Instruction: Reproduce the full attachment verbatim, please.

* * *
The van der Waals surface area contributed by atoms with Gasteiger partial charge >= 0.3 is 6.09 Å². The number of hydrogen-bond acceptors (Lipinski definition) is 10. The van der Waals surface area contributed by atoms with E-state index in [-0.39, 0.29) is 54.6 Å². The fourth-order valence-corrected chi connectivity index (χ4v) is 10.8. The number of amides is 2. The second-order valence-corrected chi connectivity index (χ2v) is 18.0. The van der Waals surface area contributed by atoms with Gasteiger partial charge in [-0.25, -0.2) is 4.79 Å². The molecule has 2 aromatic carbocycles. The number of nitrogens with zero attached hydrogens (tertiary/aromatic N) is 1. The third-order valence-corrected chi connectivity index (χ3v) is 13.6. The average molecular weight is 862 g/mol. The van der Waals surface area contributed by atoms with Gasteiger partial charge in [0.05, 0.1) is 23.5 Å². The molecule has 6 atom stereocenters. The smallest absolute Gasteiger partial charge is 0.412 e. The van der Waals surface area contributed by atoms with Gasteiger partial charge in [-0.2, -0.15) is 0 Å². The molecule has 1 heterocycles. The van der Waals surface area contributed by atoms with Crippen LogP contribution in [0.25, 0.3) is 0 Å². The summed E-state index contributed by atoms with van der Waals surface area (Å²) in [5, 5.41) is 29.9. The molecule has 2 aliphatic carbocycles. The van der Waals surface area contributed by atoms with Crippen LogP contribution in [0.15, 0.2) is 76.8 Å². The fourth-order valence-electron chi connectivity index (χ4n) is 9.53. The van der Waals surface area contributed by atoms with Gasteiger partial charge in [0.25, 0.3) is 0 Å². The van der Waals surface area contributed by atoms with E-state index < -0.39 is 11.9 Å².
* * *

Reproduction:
The van der Waals surface area contributed by atoms with Gasteiger partial charge >= 0.3 is 6.09 Å². The number of hydrogen-bond acceptors (Lipinski definition) is 10. The van der Waals surface area contributed by atoms with E-state index in [-0.39, 0.29) is 54.6 Å². The fourth-order valence-corrected chi connectivity index (χ4v) is 10.8. The number of amides is 2. The second-order valence-corrected chi connectivity index (χ2v) is 18.0. The van der Waals surface area contributed by atoms with Gasteiger partial charge in [-0.25, -0.2) is 4.79 Å². The molecule has 2 aromatic carbocycles. The number of nitrogens with zero attached hydrogens (tertiary/aromatic N) is 1. The third-order valence-corrected chi connectivity index (χ3v) is 13.6. The average molecular weight is 862 g/mol. The van der Waals surface area contributed by atoms with Gasteiger partial charge in [0.05, 0.1) is 23.5 Å². The molecule has 6 atom stereocenters. The smallest absolute Gasteiger partial charge is 0.412 e. The van der Waals surface area contributed by atoms with Gasteiger partial charge in [-0.2, -0.15) is 0 Å². The molecule has 1 heterocycles. The van der Waals surface area contributed by atoms with Crippen LogP contribution in [0.25, 0.3) is 0 Å². The summed E-state index contributed by atoms with van der Waals surface area (Å²) in [5, 5.41) is 29.9. The molecule has 2 aliphatic carbocycles. The van der Waals surface area contributed by atoms with Crippen LogP contribution in [0.15, 0.2) is 76.8 Å². The fourth-order valence-electron chi connectivity index (χ4n) is 9.53. The van der Waals surface area contributed by atoms with Gasteiger partial charge in [0.25, 0.3) is 0 Å². The van der Waals surface area contributed by atoms with E-state index < -0.39 is 11.9 Å².